Lord Grenville said, that it did not become him to state upon what day their Lordships would take the motion into confideration ; but he flattered himself, that it was not extremely presling, since so distant a day had been named. He had also the satisfaction to find, that it was not necessary to have put off the adjournment of the House, as so diftant a day had been named now. Whatever day, however, the notice shall stand for, he should certainly attend, ready to state the motives, and the only motives, upon which his Majesty's Ministers stood, and prepared to state the reasons which they conceived should induce the House to exclude from the Administration of Public Affairs, men who had avowed principles and expressed sentin ments that must be deftru&ive to the country. Adjourned.


Monday, Feb. 19. A message from the Lords informed the House, that their Lordships had agreed to the Supplementary Militia Bill with

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several amendments. These amendments were immediately taken into consideration and agreed to.

Mr. Role moved for the House to resolve, itself into a Committee upon two Acts of his present Majesty, respecting the Duties upon Gold and Silver Plate. When the House had resolved itself into a Committee,

Mr. Role faid, that the Petitions against the Clock and Watch Duty had no connection with the present measure. The produce of the tax upon Gold and Silver used in the manufacture of Watches was small, and was found to be injurious to trade, and therefore he should propose the repeal of it.

Mr. Wilberforce Bird said, that if the present measure was meant to be a compensation for the continuance of the Watch and Clock Act, he should oppose it.

Mr. Rofe replied, that the measure was certainly intended as a relief to the trade.

The House then resolved itself into a Committee, and a resolution was agreed to, that the Duty on Gold and Silver manufactured into Watch Cases should cease and determine.

The report was ordered to be received on the next day.
The report of Supply was brought up and agreed to.


Tuesday, Feb. 20. The Royal Aflent was given by commission to the Supplementary Ivíilitia Bill, and two private Bills. The Commifsioners were, the Lord Chancellor, the Duke of Portland, and the Earl of Chesterfield.

In a Committee of Privileges, their Lordships heard Mr. Plomer on behalf of the claim of Thomas Stapleton, Esq. to the Barony of Beaumont. Adjourned.


Tuesday, Feb. 20.

The House resolved itself into a Committee, in which

Mr. Rofe moved, that leave be given to bring in a Bill to continue the Scotch Distillery Act. It was intended, he said, to have introduced a permanent Bill, but sufficient information had not yet been collected.

Mr. Macdnwall wished the measure not to be deferred longer than a Committee could be formed. The worst consequences would result from the uncertainty in which the businets. remained at present. In December last there were entered 19,000 gallons, which produced an immense revenue. From

a return,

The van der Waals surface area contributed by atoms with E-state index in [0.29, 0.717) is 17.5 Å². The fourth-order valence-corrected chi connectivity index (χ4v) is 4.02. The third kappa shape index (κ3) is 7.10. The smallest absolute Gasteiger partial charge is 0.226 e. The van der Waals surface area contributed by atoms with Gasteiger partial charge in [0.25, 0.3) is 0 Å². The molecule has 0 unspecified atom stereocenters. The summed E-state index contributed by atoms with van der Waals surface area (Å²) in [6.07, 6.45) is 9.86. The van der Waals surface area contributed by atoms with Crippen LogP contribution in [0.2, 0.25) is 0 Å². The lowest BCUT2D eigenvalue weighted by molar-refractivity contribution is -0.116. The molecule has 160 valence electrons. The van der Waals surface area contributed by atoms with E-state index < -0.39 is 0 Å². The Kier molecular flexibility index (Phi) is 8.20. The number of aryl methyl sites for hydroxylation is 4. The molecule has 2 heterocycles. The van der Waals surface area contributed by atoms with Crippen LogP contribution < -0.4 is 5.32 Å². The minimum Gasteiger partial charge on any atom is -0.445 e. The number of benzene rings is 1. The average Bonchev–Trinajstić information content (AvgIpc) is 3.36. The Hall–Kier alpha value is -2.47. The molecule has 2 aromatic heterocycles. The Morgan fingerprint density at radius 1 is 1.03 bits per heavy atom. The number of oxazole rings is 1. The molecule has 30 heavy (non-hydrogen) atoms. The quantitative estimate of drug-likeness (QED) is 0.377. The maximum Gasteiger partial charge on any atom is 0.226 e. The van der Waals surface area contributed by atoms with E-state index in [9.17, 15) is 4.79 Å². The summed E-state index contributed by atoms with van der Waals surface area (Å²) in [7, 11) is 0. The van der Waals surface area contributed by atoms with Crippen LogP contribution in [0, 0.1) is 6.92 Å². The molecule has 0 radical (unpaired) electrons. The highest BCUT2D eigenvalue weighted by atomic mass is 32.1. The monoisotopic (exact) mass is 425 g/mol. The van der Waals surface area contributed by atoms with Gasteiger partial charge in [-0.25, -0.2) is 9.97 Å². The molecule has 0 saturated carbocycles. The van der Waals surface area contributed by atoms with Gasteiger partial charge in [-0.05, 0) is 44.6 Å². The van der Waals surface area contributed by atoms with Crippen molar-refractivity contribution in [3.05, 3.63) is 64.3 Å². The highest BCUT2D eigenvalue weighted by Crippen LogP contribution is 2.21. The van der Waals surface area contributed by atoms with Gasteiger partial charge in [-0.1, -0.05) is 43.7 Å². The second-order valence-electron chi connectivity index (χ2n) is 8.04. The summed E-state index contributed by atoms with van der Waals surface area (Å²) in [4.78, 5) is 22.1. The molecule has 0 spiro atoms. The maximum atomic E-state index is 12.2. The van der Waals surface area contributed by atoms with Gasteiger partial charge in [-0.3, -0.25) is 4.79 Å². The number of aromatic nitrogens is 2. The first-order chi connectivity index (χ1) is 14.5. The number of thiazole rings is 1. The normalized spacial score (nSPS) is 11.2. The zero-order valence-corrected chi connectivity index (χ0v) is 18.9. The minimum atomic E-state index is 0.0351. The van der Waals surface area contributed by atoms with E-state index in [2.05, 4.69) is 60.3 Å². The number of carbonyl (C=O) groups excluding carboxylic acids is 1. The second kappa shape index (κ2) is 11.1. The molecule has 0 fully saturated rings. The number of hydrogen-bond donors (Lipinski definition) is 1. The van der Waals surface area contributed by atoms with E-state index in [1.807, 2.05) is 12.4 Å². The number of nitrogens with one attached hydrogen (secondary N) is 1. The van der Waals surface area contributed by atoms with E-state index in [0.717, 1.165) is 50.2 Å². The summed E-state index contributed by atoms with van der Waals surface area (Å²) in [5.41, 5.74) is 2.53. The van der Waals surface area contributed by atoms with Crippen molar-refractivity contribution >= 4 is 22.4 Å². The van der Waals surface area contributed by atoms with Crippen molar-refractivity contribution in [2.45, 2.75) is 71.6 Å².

a return, however, which he had received from the Board of Excise of Scotland, only 5000 were entered now; a number that did not amount to one third of the quantity entered in the period of December to which he had alluded.

The Resolution proposed by Mr. Rose was agreed to, and ordered to be reported.

The Bills for granting an annuity of 2000l. a year each to Earl St. Vincent and Lord Viscount Duncan, were committed, and ordered to be reported. Adjourned.


Wednesday, Feb. 21. The Speaker intimating to the House the indisposition of Mr. Lee, the Clerk of the House, and recommended that Mr. John Benson might be permiited to officiate at the Table.

A Petition was presented from certain Sculptors, praying for leave to bring in a Bill to allow them a Copy Right in new Models. Ordered to be referred to a Committee to examine and report.

fon ni of the to the B6: 21.


The House resolved itself into a Committee to take into confideration the reports presented by the Committee of Finance. The proceedings of the Treasury upon those reports were ordered to be referred to the Committee.

The Chancellor of the Exchequer said, that it would not be necessary for him to enter into any great length of discussion upon the subject before the House. By the printed papers upon the Table it would be sufficiently feen, what measures had been adopted by the Executive Government. There were only a few points that would be found to require the intervention of the legislature; and he should therefore confine himself at present to moving the principles of the measures which he meant to propose. When the Bills should be brought in, Gentlemen would have an opportunity of entering into any discufsion that might be necessary. The first motion which he should submit to the Committee, was founded upon the fourth report of the Finance Committee, relative to the customs. The suggestions contained in that report were few in number, and related principally to the continuance and confirmation, together with a parliamentary sanction of what had been done by the Executive Government for the last 14 years“; respecting the discontinuance of patent officers, and the modifications of other officers in the customs. The benefit, however, that would result from present regulations would not be immediate, but would tend to give stability to systems adopted in future. He moved, that the Chairman be directed to move, that leave be